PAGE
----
We are the oldest museums association in the world, established in 1889.
Starting with a handful of museum professionals, we now represent over 14,000 individual members, 1,800 museums and 300 commercial members.
Here is a brief timeline of our story:
We are founded
A small group of museum professionals founded the world’s first museums association to foster mutual cooperation among curators and institutions. Our inaugural meeting was held at the Yorkshire Philosophical Society in York on 20 June 1889.
In 1889 we started out with just 11 members primarily from regional museums including Liverpool Museum, Stockport Museum, Sunderland Museum, Brighton Museum and Weston Park. Our inaugural meeting was hosted by the Yorkshire Philosophical Society in York.
We hold our first annual conference
Meeting in Liverpool, the first annual conference was a small affair. It is now Europe’s largest event of its kind for museum people.
Museums Journal is first published
The first Museums Journal had the strapline “the organ of the Museums Association”. Today it is a vibrant print and online magazine packed with thought leadership, practical advice, peer reviews, comment and debate.
We win recognition for the role of museums in education
We believe learning is at the heart of museums, and one of our earliest policy achievements was to ensure that the Education Act of 1918 permitted local authorities to fund museum visits by schools in England and Wales, and to transfer museum powers to their education authorities.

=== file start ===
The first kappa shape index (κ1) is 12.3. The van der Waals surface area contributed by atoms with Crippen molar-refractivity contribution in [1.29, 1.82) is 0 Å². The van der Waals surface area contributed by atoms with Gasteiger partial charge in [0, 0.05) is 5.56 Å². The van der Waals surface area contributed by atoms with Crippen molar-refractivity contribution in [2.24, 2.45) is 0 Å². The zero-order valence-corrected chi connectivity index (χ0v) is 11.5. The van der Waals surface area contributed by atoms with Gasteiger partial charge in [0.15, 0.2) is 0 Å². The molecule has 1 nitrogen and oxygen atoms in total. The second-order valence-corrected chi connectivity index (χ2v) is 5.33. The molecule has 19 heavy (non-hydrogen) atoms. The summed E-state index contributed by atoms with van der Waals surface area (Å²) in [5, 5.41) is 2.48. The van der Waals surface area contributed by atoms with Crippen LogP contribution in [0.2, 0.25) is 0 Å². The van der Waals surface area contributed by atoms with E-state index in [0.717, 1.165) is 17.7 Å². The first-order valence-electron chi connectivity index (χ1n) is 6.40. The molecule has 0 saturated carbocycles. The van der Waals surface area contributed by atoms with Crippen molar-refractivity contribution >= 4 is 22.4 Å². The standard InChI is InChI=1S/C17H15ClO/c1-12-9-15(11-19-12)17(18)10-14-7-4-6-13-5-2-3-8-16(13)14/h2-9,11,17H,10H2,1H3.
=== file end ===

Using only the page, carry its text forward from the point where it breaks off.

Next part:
We continue to promote the crucial role museums play in learning to this day. Read about our new Learning and Engagement Manifesto.
We run our first training course
This was a five-day course and included presentations such as ‘Fundamental Points in Museum Practice’ as well as study tours of museums.
Today we run a variety of events and training throughout the year.
At the start of the 20th century, the museum profession was still relatively undefined. A prospective curator once wrote to a leading academic for advice on the skills he might need for a museum career. “Stick a damn label on the damn specimen,” came the reply.
The launch of the Museum Diploma
In the 1930s we created a formal Museum Diploma, with a syllabus featuring instruction in general museum work and more specialised branches of museum work, as well as many practical elements – including a dreaded final exam in which students were presented with a table of assorted objects to identify.
Today we run the Associateship of the Museums Association – our work-based award that encourages mentoring, peer learning and continuing professional development in any type of museum role.
The diploma ran for many years and informed the development of the UK’s first school of museum studies at the University of Leicester and the elements that make up other academic museum qualifications.
MA Conference held in Dublin
This was the last time that our annual conference was held overseas. It was also held in Dublin in 1912, when our president at the time was Count George Noble Plunkett – a prominent figure in the Irish Independence movement – find out more about his radical history here.